Music licensing firms target personal web users
- 8 March 2012
- From the section Technology
Two music licensing businesses have launched rival services targeted at individual users, small businesses and not-for-profit organisations.
For a fee, Cuesongs and Ricall Express offer permissions to use well-known background tracks for videos posted to sites such as YouTube and Facebook.
They could feature on wedding videos or online company adverts.
Analysts say the companies fill a gap in the market, but warn it will still be difficult to convince people to pay.
Both the UK-based firms launched their new businesses at the Midem music industry festival in Cannes.
Cuesongs is backed by the singer Peter Gabriel and offers recordings from Sony Music and several independent rights holders. It is operating an invitation-only trial for the time being.
Ricall's new division builds on an existing service offered to the broadcast and gaming industries. It includes tracks from EMI Music as well as independent publishers.
Examples of the customers they hope to attract include couples wishing to add music to their wedding video before uploading it to the internet, film festival entrants, small businesses making web adverts, school clubs and smartphone app developers.
"By introducing low prices and easy online access, Cuesongs is creating a new market for music, to satisfy a huge untapped demand that can begin to provide new income streams for artists," said Mr Gabriel.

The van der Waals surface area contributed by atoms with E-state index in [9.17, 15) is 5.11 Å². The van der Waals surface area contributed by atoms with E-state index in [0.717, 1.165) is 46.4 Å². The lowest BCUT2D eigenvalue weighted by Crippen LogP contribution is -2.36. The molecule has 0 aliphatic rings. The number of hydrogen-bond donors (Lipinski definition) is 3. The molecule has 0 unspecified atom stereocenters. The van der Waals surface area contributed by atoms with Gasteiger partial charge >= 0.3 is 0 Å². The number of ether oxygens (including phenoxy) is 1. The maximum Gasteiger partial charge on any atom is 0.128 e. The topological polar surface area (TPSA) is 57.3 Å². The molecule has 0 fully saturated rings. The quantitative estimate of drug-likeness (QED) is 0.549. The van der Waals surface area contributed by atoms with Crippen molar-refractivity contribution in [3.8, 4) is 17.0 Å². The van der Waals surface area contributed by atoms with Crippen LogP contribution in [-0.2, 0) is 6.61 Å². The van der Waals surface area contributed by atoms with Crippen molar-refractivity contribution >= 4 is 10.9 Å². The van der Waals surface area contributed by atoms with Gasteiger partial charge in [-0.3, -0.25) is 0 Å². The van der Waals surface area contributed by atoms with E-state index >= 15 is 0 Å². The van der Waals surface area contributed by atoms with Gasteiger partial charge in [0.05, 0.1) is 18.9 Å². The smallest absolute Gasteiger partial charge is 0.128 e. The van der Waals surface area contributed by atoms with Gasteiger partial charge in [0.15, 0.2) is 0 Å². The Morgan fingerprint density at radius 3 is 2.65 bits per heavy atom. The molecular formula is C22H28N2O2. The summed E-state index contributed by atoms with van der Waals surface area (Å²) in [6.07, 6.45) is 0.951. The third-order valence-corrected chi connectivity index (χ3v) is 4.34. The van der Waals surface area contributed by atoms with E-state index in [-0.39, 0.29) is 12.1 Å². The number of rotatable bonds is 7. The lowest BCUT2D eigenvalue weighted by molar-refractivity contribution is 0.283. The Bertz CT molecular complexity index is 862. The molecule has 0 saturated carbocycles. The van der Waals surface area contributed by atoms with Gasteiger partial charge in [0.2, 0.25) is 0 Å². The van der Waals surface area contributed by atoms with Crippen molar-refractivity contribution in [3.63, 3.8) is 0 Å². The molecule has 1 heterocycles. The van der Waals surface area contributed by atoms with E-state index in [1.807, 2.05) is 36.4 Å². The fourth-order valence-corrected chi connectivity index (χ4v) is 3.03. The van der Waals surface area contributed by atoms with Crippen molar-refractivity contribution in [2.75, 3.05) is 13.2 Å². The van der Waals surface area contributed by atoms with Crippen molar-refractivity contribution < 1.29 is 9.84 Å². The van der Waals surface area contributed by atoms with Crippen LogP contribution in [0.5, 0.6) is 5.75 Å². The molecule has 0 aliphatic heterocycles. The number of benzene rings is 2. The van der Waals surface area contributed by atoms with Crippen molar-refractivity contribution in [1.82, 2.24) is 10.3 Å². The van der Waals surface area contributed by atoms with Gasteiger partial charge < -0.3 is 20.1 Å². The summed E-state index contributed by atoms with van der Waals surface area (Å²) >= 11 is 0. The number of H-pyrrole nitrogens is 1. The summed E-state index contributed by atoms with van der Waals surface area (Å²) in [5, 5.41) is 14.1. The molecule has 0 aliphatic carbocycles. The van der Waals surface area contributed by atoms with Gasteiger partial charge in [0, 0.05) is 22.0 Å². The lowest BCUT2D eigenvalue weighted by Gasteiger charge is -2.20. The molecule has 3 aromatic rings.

Ricall's commercial development vice-president, Phil Bird, said: "There have been many automated sync platforms over the years.
"However, none have managed to find the holy grail of selling well-known commercial music for the 'long tail' of users."
The firms suggest that if their "micro-usage" services prove popular then more rights holders will be willing to license their material.
The Music Publishers Association trade body welcomed their entry into the market.
"These services look to provide proper controls and safeguards for creators, whilst at the same time easing access and simplifying the process for those small businesses wanting to use music," said the MPA's spokesman, Will Lines.
"We are not talking here about individual web users paying to upload a clip of their child dancing to the radio as a YouTube clip.
"Rather, this is aimed at the thousands of small businesses using social media in their commercial activities."
Industry watchers say that many potential licensees have been perplexed by the complexity of rights management since different copyrights exist for the lyrics, score and recording of a song. That means that three or more parties might have to give permission before a track could be used.
They say the one-stop shop nature of the new services solves that problem, and will give extra moral weight to music labels' demands that unlicensed material be removed from the web.
However, many users may still decide to avoid payments.
"If the target clients post videos via YouTube, they may well already be covered to an extent by Google's blanket licences with the big record companies and collecting societies," said Chris Cooke, co-founder of the business music network CMU.
"That said, under Google's agreements rights owners can exercise a veto to have any video that 'syncs' their music removed at any point, even though they are being paid a royalty every time that video plays. A licence will remove that risk, and allow video makers to post their content beyond YouTube.
"Whether bedroom video makers will immediately see that as a benefit worth paying for I'm not sure, though more established independent directors may be more easily convinced."